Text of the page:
[0005] Accordingly, it would be desirable to be able to continuously measure rotating extruder screw torsional deformations along the length of the screw. Knowledge of the varying torsional deformations allows for better control of the extrusion process leading to reduced viscosity variations in the finished product. Reducing variations in the finished product will increase yields, thereby reducing overall production costs.

BRIEF SUMMARY OF THE INVENTION

[0006] The above-mentioned need is met by the present invention, which provides an extruder having a barrel including a die attached to one end and at least one material inlet with a feeder for providing material to the material inlet. At least one screw is rotatively mounted in the barrel, and a motor is provided for driving the screw. A plurality of sensors is mounted in the barrel for sensing passage of screw thread edges as the screw rotates. A controller for controlling operation of the extruder receives signals from the sensors and determines local torsional deformations of the screw based on the signals. The controller slows down the extruder if any one of the local torsional deformations falls outside of an optimal range.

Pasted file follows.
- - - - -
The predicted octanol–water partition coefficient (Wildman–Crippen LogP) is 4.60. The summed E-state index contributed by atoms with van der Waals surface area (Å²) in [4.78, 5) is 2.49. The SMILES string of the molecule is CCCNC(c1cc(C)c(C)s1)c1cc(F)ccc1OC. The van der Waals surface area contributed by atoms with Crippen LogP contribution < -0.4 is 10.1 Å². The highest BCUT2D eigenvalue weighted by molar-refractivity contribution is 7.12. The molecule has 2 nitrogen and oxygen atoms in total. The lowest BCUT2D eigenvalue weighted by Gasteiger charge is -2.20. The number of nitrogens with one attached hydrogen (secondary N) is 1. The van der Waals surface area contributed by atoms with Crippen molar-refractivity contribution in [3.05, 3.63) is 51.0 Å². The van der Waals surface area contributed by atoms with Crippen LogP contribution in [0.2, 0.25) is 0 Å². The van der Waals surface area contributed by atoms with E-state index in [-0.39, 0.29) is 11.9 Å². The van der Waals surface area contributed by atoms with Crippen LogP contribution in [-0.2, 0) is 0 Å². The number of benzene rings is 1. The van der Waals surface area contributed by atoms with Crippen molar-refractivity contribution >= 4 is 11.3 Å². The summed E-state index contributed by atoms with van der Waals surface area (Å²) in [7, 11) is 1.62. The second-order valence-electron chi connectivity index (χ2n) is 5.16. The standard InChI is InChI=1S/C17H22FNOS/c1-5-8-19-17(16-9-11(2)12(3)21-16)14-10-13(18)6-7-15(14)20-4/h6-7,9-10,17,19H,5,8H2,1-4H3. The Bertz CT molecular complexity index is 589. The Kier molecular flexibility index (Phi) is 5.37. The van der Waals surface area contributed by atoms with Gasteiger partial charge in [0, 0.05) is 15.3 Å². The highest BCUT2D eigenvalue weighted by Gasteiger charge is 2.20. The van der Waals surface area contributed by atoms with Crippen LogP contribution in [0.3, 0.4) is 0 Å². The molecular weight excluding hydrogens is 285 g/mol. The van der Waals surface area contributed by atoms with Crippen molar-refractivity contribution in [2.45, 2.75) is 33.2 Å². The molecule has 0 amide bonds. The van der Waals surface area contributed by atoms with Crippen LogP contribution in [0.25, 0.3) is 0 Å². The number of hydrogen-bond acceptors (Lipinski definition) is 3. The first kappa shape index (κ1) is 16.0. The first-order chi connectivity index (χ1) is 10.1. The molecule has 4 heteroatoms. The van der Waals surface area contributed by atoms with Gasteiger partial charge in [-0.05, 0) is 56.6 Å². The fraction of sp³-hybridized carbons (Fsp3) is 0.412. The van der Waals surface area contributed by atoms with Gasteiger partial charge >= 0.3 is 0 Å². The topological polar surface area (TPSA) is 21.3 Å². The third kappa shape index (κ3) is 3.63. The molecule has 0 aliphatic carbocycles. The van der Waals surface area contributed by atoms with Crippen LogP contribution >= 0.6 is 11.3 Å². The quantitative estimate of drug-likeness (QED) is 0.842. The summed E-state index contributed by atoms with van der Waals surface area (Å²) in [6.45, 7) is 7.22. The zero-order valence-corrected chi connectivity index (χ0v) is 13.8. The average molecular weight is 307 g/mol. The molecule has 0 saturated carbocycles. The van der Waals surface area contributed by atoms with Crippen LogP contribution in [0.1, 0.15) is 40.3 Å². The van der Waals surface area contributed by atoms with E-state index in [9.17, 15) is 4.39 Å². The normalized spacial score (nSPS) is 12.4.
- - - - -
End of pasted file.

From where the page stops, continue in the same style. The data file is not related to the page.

[0007] The present invention and its advantages over the prior art will become apparent upon reading the following detailed description and the appended claims with reference to the accompanying drawings.

BRIEF DESCRIPTION OF THE DRAWINGS

[0008] The subject matter which is regarded as the invention is particularly pointed out and distinctly claimed in the concluding part of the specification. The invention, however, may be best understood by reference to the following description taken in conjunction with the accompanying drawing figures in which:

[0009] FIG. 1 is a cross-sectional view of one embodiment of a twin screw extruder.

[0010] FIG. 2 is a schematic representation of the control scheme for the extruder of FIG. 1.

[0011] FIG. 3 is a side view of one of the extruder screws from the extruder of FIG. 1 rotating under no load.

[0012] FIG. 4 is a side view of one of the extruder screws from the extruder of FIG. 1 rotating under a load.

[0013] FIG. 5 is a cross-sectional view of an alternative embodiment of a twin screw extruder.

DETAILED DESCRIPTION OF THE INVENTION